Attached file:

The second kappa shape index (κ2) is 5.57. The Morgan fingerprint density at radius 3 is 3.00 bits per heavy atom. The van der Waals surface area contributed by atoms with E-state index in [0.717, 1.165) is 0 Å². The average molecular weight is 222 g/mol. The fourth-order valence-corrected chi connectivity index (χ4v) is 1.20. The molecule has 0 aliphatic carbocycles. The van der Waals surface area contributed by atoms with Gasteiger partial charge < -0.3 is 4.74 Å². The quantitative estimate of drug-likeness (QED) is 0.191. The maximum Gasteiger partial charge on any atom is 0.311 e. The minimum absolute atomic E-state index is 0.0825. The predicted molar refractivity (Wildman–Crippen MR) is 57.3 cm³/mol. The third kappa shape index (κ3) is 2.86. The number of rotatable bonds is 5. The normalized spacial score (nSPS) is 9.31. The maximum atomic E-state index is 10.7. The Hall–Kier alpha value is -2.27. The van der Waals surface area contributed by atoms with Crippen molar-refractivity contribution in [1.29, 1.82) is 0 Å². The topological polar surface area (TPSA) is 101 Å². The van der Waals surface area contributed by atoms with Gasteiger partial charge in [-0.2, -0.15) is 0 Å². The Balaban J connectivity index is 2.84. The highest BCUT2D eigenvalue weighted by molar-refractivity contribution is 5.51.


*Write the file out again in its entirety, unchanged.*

The second kappa shape index (κ2) is 5.57. The Morgan fingerprint density at radius 3 is 3.00 bits per heavy atom. The van der Waals surface area contributed by atoms with E-state index in [0.717, 1.165) is 0 Å². The average molecular weight is 222 g/mol. The fourth-order valence-corrected chi connectivity index (χ4v) is 1.20. The molecule has 0 aliphatic carbocycles. The van der Waals surface area contributed by atoms with Gasteiger partial charge < -0.3 is 4.74 Å². The quantitative estimate of drug-likeness (QED) is 0.191. The maximum Gasteiger partial charge on any atom is 0.311 e. The minimum absolute atomic E-state index is 0.0825. The predicted molar refractivity (Wildman–Crippen MR) is 57.3 cm³/mol. The third kappa shape index (κ3) is 2.86. The number of rotatable bonds is 5. The normalized spacial score (nSPS) is 9.31. The maximum atomic E-state index is 10.7. The Hall–Kier alpha value is -2.27. The van der Waals surface area contributed by atoms with Crippen molar-refractivity contribution in [1.29, 1.82) is 0 Å². The topological polar surface area (TPSA) is 101 Å². The van der Waals surface area contributed by atoms with Gasteiger partial charge in [-0.2, -0.15) is 0 Å². The Balaban J connectivity index is 2.84. The highest BCUT2D eigenvalue weighted by molar-refractivity contribution is 5.51.